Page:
The Kite Runner
Throughout history and in our daily lives we take a journey, let it be a warrior being victorious after a long harsh war then returning home; or even something simple as walking to school and going home after a long day of studies. The comparison between these scenarios is that there is some type of change in the character; it may be emotional or psychologically inclined. This change may occur quickly or slowly but it eventually happens, and it comes in several different ways. Let it be the hero is in search of self-understanding, but does not find it without having an epiphany. Maybe something can happen in the hero’s life that extricates him from only thinking a certain way, and make him understand the world from a different point of view. When this epiphany occurs the hero always makes it home with an augmented thought on life, and assumes this new lifestyle.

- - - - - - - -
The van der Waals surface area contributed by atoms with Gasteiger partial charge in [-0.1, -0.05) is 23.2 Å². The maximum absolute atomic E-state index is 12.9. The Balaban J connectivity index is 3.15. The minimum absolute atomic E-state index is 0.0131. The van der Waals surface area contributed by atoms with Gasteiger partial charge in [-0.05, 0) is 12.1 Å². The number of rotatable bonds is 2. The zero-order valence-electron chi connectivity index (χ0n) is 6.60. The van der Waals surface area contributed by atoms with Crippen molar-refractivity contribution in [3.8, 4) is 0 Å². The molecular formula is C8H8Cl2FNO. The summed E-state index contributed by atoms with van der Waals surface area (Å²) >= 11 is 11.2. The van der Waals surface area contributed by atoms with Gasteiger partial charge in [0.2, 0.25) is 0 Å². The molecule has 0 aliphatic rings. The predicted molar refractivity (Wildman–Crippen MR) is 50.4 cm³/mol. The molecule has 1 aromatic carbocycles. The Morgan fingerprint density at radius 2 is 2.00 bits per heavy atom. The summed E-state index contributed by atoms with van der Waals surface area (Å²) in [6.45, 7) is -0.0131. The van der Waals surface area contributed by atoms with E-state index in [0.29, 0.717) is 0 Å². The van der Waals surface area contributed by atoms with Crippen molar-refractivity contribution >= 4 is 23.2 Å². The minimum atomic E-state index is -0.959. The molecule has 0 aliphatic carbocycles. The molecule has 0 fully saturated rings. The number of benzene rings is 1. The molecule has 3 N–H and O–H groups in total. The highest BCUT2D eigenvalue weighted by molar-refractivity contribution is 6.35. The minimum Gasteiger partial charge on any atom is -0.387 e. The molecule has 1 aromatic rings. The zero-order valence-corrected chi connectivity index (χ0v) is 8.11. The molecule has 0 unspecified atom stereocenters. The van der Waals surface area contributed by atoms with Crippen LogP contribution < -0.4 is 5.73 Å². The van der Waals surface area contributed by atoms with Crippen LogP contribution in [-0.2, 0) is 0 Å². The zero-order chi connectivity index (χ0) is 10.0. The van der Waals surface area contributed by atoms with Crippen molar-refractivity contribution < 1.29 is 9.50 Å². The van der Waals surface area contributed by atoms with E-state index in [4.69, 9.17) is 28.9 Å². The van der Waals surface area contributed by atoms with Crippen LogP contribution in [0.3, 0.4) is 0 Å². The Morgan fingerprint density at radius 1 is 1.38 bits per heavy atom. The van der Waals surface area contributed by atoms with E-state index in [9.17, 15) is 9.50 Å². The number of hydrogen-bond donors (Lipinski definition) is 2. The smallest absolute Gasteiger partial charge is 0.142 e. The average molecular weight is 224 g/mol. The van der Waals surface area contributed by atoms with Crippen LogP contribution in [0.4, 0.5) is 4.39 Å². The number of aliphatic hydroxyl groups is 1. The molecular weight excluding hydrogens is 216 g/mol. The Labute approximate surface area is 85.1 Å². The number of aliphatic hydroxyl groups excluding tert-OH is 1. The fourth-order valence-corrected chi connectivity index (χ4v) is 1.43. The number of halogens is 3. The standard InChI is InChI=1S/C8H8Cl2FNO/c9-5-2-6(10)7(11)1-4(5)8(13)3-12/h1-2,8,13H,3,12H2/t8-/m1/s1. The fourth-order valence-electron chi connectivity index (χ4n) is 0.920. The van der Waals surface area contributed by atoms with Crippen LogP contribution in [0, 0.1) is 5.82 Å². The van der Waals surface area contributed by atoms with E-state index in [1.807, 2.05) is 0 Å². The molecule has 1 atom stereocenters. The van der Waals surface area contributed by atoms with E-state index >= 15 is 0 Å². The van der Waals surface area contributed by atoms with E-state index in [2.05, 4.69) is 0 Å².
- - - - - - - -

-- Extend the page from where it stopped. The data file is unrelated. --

As written in the book The Hero with a Thousand Faces the author Joseph Cambell codifies the journey of all heroes. The most relevant piece of ancient literature, which has followed the guidelines of Joseph Cambell is The Odyssey. The story of a war hero, who has found himself lost at sea after a war in a state of confusion. The hero faces many obstacles on the way back home, from temptations to several obstructions. Throughout his journey he reminisces the life he once had, and the stability of his old lifestyle. Even though the hero faces many obstacles throughout the journey he eventually gets home. Where stability is constant and a change in lifestyle is practiced. Why do so many authors and movie directors often revisit this structure and why do we consistently have it reoccurring in movies as for in famous novels.
In the book the Kite Runner by Khaled Hosseini, the main character Amir lives in a world of luxury and stability. Until the day Amir was given a decision, to save his friend Hassan from...